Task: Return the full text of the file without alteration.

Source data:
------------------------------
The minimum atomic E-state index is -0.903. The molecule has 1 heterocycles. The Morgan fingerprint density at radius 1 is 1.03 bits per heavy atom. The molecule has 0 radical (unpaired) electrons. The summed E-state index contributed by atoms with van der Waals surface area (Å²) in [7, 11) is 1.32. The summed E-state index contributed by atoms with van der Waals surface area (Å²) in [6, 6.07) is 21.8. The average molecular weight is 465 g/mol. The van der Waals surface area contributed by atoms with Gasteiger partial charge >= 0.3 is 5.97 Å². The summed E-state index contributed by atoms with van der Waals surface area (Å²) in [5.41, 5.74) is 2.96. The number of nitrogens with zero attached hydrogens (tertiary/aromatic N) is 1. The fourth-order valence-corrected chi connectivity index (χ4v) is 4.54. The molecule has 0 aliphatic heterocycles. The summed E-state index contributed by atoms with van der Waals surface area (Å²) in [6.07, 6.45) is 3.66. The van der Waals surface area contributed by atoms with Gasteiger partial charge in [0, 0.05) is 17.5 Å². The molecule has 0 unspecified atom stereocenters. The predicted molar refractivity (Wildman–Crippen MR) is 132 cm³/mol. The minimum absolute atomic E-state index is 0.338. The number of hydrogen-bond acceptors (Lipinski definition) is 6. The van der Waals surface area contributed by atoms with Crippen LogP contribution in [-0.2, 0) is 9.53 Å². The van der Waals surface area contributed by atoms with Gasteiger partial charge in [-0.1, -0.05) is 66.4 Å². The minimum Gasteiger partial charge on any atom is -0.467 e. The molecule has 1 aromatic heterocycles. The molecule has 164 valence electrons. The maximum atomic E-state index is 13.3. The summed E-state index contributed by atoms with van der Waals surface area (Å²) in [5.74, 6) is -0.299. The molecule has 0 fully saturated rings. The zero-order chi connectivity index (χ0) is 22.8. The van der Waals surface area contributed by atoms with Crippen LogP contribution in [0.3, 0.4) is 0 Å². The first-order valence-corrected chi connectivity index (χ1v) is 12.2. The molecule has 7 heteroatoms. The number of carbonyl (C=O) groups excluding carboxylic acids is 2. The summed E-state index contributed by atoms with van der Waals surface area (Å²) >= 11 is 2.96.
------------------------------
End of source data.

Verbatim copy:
The minimum atomic E-state index is -0.903. The molecule has 1 heterocycles. The Morgan fingerprint density at radius 1 is 1.03 bits per heavy atom. The molecule has 0 radical (unpaired) electrons. The summed E-state index contributed by atoms with van der Waals surface area (Å²) in [7, 11) is 1.32. The summed E-state index contributed by atoms with van der Waals surface area (Å²) in [6, 6.07) is 21.8. The average molecular weight is 465 g/mol. The van der Waals surface area contributed by atoms with Gasteiger partial charge >= 0.3 is 5.97 Å². The summed E-state index contributed by atoms with van der Waals surface area (Å²) in [5.41, 5.74) is 2.96. The number of nitrogens with zero attached hydrogens (tertiary/aromatic N) is 1. The fourth-order valence-corrected chi connectivity index (χ4v) is 4.54. The molecule has 0 aliphatic heterocycles. The summed E-state index contributed by atoms with van der Waals surface area (Å²) in [6.07, 6.45) is 3.66. The van der Waals surface area contributed by atoms with Gasteiger partial charge in [0, 0.05) is 17.5 Å². The molecule has 0 unspecified atom stereocenters. The predicted molar refractivity (Wildman–Crippen MR) is 132 cm³/mol. The minimum absolute atomic E-state index is 0.338. The number of hydrogen-bond acceptors (Lipinski definition) is 6. The van der Waals surface area contributed by atoms with Crippen LogP contribution in [-0.2, 0) is 9.53 Å². The van der Waals surface area contributed by atoms with Gasteiger partial charge in [-0.1, -0.05) is 66.4 Å². The minimum Gasteiger partial charge on any atom is -0.467 e. The molecule has 1 aromatic heterocycles. The molecule has 164 valence electrons. The maximum atomic E-state index is 13.3. The summed E-state index contributed by atoms with van der Waals surface area (Å²) in [5.74, 6) is -0.299. The molecule has 0 fully saturated rings. The zero-order chi connectivity index (χ0) is 22.8. The van der Waals surface area contributed by atoms with Crippen LogP contribution in [0.3, 0.4) is 0 Å². The first-order valence-corrected chi connectivity index (χ1v) is 12.2. The molecule has 7 heteroatoms. The number of carbonyl (C=O) groups excluding carboxylic acids is 2. The summed E-state index contributed by atoms with van der Waals surface area (Å²) >= 11 is 2.96.